アジア・太平洋水サミット

2018年10月17日

アジア・太平洋水サミット 政策提言

Session report at the KIWW 2018

From  12th to 15th September, the Korea International Water Week (KIWW) 2018 was held in the Daegu City, Republic of Korea.
Japan Water Forum (JWF) organized a session “Pathway Forward: to promote cooperation among the development partners to address Flood Risk in Myanmar” as part of the Technology, Implementation, Policy (TIP) Platform of the KIWW 2018.

<Outlines of the KIWW 2018>
Date: 12th to 15th September
Organizer: Korea Water Forum
Host: Ministry of Environment, Daegu Metropolitan City and K-Water

▼KIWW Official website▼
https://www.kiww.org/fairDash.do?hl=ENG

The details of the session JWF organized is described below.

<Overview of the Session
Date: 13th September, 16:00-17:30
Theme: Pathway Forward: to promote cooperation among the development partners to address Flood Risk in Myanmar

In Myanmar, infrastructure and economic development are progressing rapidly with the transition to civilian rule, but the damage caused by floods has occurred frequently. Currently, various development partners delivered their development assistance to Myanmar by making use of their thematic interests and strengths. However, there are the issues of coordination among development partners and domestic related organizations.

In order to promote “Facilitate the implementation of integrated water resources management at all levels”, from the 3rd Asia-Pacific Water Summit “Yangon Declaration: the Pathway Forward”, this session was organized to explore the ways to develop a disaster risk management platform. In order to assist informed decision-making for national and local development planning, as well as for promoting public and private investment, usable meteorological and hydrological information must be provided to local communities in Myanmar. The session also sought to examine how to facilitate effective coordination among development partners by sharing information toward integrated flood risk management in Myanmar. Representatives of Myanmar, Japan, World Bank and Republic of Korea first shared their initiatives that aim to support Myanmar in addressing the flood risk management through water resources management. In a subsequent panel discussion, speakers discussed ways to develop measures to strengthen local human capacities in terms of science and institutional aspects. They also discussed ways of promoting collaboration by catalyzing the development partners’ assistance, utilizing holistic and participatory approaches in addressing flood risk management.

<Outcomes of presentation and discussion
The following points highlight main outcomes of the presentations and discussion.

  • The challenges to address flood risk management are exacerbated by the lack of a clear understanding of the impact of development, the magnitude of flood hazards, the shortage of resources and lack of political will. These factors have to be addressed by enhancing coordination and engagement across disciplines in balance with each other. If the National Water Resource Committee and National Disaster Management Committee collected information about each development partner’s support and their new fresh ideas, this would contribute to the promotion of activities to address water-related disaster in Myanmar.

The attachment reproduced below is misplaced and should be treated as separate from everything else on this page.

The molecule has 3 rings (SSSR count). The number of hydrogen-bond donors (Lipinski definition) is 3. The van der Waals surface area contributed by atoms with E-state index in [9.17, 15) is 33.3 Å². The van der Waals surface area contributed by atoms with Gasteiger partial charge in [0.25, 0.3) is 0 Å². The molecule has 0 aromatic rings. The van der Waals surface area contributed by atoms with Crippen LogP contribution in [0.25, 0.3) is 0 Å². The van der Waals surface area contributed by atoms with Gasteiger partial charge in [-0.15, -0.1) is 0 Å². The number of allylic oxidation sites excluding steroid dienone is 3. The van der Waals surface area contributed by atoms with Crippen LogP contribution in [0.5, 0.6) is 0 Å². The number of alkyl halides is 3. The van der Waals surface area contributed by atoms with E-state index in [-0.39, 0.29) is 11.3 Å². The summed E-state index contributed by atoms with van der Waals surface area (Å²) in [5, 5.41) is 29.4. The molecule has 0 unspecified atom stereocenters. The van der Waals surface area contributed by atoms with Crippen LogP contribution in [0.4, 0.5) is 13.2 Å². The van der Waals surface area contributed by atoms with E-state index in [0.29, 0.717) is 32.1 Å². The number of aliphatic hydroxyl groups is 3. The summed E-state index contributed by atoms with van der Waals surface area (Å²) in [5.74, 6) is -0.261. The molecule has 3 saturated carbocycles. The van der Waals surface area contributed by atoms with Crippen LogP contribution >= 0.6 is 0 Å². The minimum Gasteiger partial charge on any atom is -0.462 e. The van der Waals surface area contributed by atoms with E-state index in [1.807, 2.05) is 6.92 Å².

• It is important to create a virtuous cycle of continuous re-enforcement between investments in Infrastructure, Data and Information, and Institutions, as there are increasing numbers of projects, sponsored by different partners and within different Ministries, Departments and City Authorities in Myanmar.
  • In promoting the collaboration and cooperation to address integrated flood risk management in Myanmar, the challenges are how to tackle the gap between the reality and the expectations from various relevant organizations and how to deal with the challenges. It is important to start addressing the non-regret measures in terms of mid-to-long-term perspectives by sharing the information and experiences.
  • The causes of floods in Myanmar are both natural and man-made. The causes of man-made floods are deforestation, irrigation and mining. Although the government has aimed to stop illegal logging by law, it is difficult to crack down. Multi-stakeholders’ partnerships’ collaboration addressing the root causes of the man-made flood is urgently needed.

 

KIWW2018_1 s_KIWW2018_2
View of the session Presenters and moderator

 

Agenda

16:00-16:05

Session Overview
Ms. Yumiko Asayama, Manager, Japan Water Forum

16:05-16:15

Pathway Forward to Cooperation with Development Partners" "Recent Flood in Myanmar
Mr. Htun Lwin Oo, Directorates of Water Resources and Improvement of River System, Ministry of Transport and Communications, Director-General, the Republic of the Union of Myanmar

16:15-16-25

Activities to deal with flood risk management by multi-stakeholders of Myanmar
Dr. Khiin NiNi Thein Advisory Group Secretary, National Water Resource Committee, the Republic of the Union of Myanmar

16:25-16:35

ICHARM’s assistance for the activities of flood risk management in Myanmar

Mr. Hisaya Sawano, International Centre for Water Hazard and Risk Management (ICHARM), PWRI
Deputy Director of ICHARM, Director of Water-related Hazard Research Group

16:35-16:45

Integrating the Development and Management of Water Resources in Myanmar: The Ayeyarwady Integrated River Basin Management Project
Dr. Marcus Wishart, Lead Water Resource Specialist, World Bank

16:45-16:55

Twante Canel Integrated Management Project in Myanmar 
Mr. KIN, Chang Si, Executive Director, ISAN Corporation, Republic of Korea

16:55-17:25

Panel discussion
Moderator: Mr. Peter Vos, Water sector lead, Global Green Growth Institute
Panelists: Above speakers

17-25-17:30 Wrap up
Mr. Peter Vos, Water sector lead, Global Green Growth Institute

(Reported by Yumiko Asayama, Manager)

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